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Spirituality Perspective

Spirituality: Perspectives from Theory and Experience

 

Irrespective of the language used, the process in all cases is one of fundamental discovery by the individual that they have an inner life that can help them become free persons – Christian spirituality seeks to free people and increase their freedom to choose to be people who more and more make things happen, rather than being people who powerlessly accept things that happen to them. In other words when we talk of spirituality, we are talking about behaviours and attitudes that are influenced by a sense of oneself that stems from inside.

 A spirituality approach is process orientated and respectful of each person’s story. As an approach, it is not one that requires a large commitment of effort into providing new resources. There are many suitable programmes that currently exist under the heading of personal development, self-esteem and empowerment programmes, etc. The challenge for people of faith, who believe that God’s grace works through human tools, is to affirm people who use these tools. For people of faith whose primary training is in the use of these ‘secular’ tools, it is important to help them recognise the underlying spiritual dimension. This might be achieved by writing (a newsletter), or by workshops to help professionals who deliver these programmes to develop their own sense of the ‘spiritual’ nature of these programmes and to lobby for more holistic provision in drug treatment services. A further challenge is to expand on this and offer aspects of our spiritual heritage that are not to be found within the secular helping programmes. This may include meditation, prayer (petitionary and contemplative), sacramental life of the Church, pilgrimage, etc.

 

The Oblate writer Ronald Rolheiser has developed some insights into spirituality that are worthy of reflection3 when considering making a spiritual response to the street drug culture. Firstly, he has spoken of the misunderstandings that surround the term ‘spirituality’: ‘chief among these is the idea that spirituality is, somehow, exotic, esoteric and not something that issues forth from the bread and butter of ordinary life…. Long before we do anything explicitly religious at all, we have to do something about the fire that burns within us; what we do with that fire, how we channel it, is our spirituality’4.Spirituality is more about whether or not we can sleep at night than about whether or not we go to church. It is about being integrated or falling apart, about being within community or being lonely. More affirmatively, he has asserted that ‘The opposite of being spiritual … is to have no energy, is to have lost all zest for living – lying on a couch, watching football or sitcoms, taking beer intravenously! But providing us with energy is only half of the soul’s job. Its other task, and a very vital one it is, is to keep us glued together, integrated, so that we do not fall apart and die’5. Under this aspect the opposite of a spiritual person would be someone who has lost his or her identity, namely the person who at a certain point does not know who he or she is anymore. A healthy soul keeps both energised and glued together.6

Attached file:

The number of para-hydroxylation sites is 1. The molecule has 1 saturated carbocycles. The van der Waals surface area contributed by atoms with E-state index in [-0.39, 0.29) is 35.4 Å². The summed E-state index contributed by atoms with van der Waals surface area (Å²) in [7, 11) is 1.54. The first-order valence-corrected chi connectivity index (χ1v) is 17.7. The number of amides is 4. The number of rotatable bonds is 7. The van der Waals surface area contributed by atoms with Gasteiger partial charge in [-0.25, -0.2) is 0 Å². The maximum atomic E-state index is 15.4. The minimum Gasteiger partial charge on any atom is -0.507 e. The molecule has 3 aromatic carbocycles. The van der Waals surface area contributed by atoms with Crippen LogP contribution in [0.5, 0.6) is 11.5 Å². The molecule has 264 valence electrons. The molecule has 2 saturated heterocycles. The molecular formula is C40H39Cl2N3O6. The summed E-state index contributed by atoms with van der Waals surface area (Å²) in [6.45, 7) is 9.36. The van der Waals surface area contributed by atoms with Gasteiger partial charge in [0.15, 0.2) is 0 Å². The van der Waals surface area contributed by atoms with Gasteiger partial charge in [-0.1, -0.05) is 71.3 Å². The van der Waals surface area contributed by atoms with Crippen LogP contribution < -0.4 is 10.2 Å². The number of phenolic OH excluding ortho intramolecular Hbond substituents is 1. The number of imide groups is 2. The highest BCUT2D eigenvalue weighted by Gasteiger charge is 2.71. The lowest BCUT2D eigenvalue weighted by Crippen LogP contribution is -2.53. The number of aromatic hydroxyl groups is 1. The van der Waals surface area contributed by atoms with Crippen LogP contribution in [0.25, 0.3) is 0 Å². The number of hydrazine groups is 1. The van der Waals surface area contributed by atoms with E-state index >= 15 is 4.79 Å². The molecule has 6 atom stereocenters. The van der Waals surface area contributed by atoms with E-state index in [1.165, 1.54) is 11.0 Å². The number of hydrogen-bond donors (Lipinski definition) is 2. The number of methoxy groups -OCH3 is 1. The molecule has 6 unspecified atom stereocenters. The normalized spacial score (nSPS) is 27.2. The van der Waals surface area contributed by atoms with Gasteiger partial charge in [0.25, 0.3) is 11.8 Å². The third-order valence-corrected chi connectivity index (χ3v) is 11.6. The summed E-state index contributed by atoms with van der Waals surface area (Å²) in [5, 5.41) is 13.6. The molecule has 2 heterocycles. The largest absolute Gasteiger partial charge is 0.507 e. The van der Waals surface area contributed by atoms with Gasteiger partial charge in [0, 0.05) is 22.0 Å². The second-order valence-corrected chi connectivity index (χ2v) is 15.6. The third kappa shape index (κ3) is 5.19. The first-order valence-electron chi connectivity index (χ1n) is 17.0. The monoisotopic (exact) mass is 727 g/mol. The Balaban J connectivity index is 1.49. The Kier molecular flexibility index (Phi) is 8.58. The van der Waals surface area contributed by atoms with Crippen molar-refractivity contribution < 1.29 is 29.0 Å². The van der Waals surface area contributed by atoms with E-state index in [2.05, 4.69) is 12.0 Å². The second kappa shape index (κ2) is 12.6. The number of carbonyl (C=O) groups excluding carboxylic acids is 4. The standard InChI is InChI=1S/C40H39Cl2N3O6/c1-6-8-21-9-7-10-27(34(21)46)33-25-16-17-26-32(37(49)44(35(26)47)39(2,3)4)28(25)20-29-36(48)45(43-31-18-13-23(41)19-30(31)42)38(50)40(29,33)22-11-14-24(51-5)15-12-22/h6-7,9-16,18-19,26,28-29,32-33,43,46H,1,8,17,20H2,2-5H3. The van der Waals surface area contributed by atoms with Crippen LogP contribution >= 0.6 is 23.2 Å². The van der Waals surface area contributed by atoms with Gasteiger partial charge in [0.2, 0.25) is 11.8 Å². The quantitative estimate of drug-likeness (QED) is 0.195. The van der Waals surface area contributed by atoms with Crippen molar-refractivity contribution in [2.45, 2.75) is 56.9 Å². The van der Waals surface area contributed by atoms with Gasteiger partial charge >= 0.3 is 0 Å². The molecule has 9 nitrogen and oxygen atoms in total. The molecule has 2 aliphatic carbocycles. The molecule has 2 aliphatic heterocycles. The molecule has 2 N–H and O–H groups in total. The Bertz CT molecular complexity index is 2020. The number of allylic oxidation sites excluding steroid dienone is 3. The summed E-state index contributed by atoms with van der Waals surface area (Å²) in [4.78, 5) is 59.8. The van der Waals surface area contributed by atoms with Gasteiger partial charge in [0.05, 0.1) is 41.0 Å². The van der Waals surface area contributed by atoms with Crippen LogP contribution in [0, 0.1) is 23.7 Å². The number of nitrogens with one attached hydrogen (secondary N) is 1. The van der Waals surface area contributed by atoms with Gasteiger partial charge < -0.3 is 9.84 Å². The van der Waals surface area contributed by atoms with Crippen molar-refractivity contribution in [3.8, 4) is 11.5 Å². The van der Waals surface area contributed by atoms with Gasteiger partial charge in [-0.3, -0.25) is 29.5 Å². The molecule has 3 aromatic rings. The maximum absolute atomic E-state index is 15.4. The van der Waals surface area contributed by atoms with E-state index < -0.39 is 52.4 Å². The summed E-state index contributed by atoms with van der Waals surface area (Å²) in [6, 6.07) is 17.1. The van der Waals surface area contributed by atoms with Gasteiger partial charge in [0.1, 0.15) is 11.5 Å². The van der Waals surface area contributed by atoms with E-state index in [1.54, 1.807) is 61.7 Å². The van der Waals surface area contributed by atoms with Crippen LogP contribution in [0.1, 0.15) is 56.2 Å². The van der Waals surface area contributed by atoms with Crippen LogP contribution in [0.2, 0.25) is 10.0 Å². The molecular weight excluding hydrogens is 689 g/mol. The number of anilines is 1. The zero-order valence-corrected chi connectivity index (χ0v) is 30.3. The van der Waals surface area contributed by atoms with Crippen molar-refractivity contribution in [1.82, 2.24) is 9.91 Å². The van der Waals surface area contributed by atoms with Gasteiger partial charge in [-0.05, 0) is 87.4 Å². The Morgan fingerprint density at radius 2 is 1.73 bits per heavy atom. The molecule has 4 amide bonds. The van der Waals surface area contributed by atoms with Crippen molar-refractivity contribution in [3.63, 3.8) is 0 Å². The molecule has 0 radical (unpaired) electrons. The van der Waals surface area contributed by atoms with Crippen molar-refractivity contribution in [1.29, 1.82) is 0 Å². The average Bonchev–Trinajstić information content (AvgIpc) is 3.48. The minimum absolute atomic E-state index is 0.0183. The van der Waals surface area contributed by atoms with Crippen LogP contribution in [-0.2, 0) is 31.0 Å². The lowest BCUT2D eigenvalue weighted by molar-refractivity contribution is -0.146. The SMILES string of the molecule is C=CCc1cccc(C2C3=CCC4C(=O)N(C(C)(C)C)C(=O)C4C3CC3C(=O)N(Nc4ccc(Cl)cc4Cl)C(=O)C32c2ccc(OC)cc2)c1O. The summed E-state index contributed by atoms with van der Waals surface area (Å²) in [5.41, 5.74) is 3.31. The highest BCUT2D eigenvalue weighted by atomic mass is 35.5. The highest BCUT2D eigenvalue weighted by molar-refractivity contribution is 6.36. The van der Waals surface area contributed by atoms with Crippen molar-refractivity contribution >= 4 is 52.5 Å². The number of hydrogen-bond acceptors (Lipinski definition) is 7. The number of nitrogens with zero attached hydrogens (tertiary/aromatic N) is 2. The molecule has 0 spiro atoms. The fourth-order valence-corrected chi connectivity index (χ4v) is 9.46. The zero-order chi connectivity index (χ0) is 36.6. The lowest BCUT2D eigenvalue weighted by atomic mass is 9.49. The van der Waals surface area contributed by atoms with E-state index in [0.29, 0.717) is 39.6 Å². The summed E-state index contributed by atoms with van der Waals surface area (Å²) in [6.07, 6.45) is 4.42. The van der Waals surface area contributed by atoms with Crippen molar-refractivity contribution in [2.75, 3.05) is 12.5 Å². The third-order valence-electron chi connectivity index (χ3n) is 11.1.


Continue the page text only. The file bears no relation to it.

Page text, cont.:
A useful background to understanding spirituality and addiction has been developed by the highly regarded psychologist of spirituality, Gerald May. He has drawn attention to the fact that addiction to drugs must be understood in the wider context of addictive living. In other words, everybody struggles with addiction, whether it’s to security or ideas, substances or work. Addiction arises from the human energy of desire getting attached and glued to something that is perceived to meet the desire. Desire can also get attached to great ideals of love and generosity. Gerald May has helpfully outlined how the great wisdom traditions of the world have all reflected on how to achieve freedom of desire (detachment), which of course is not freedom from desire.7 One example from the wisdom of the past is the Greek philosopher Heraclitus who observed that the need for attachment is often fulfilled ‘at the cost of the soul’. The Dublin urban theologian Martin Byrne has noted that context and culture are also significant factors to consider when seeking understanding a specific spirituality. He defines contextual spirituality as ‘the focusing of spiritual reflection from a particular localised situation which gives a definite perspective and flavour to the project. Cultural identity, social change and popular religiosity are taken into consideration along with the elements of scripture and tradition’8. He also offers a definition of culture as ‘the concrete context in which life happens. It represents a way of life for a given time and place, replete with values, symbols and meanings, reaching out with hopes and dreams, often struggling for a better world’

 

 

Reference:

3. R. Rolheiser, Seeking Spirituality: Guidelines for a Christian Spirituality for the

Twenty-First Century (London: Hodder & Stoughton, 1998).

 4. Ibid., p. 6.

 5. Ibid., p. 11.

 6. Ibid.

 7. G. May, Addiction and Grace (San Francisco: Harper & Row, 1998).

 8. M. Byrne, A New North Wall Spirit (Dublin: Elo Press, 1998), p. 8.

 Paper from: A FAITH RESPONSE TO THE STREET DRUG CULTURE

A Report from the Irish Centre for Faith and Culture Eoin G. Cassidy

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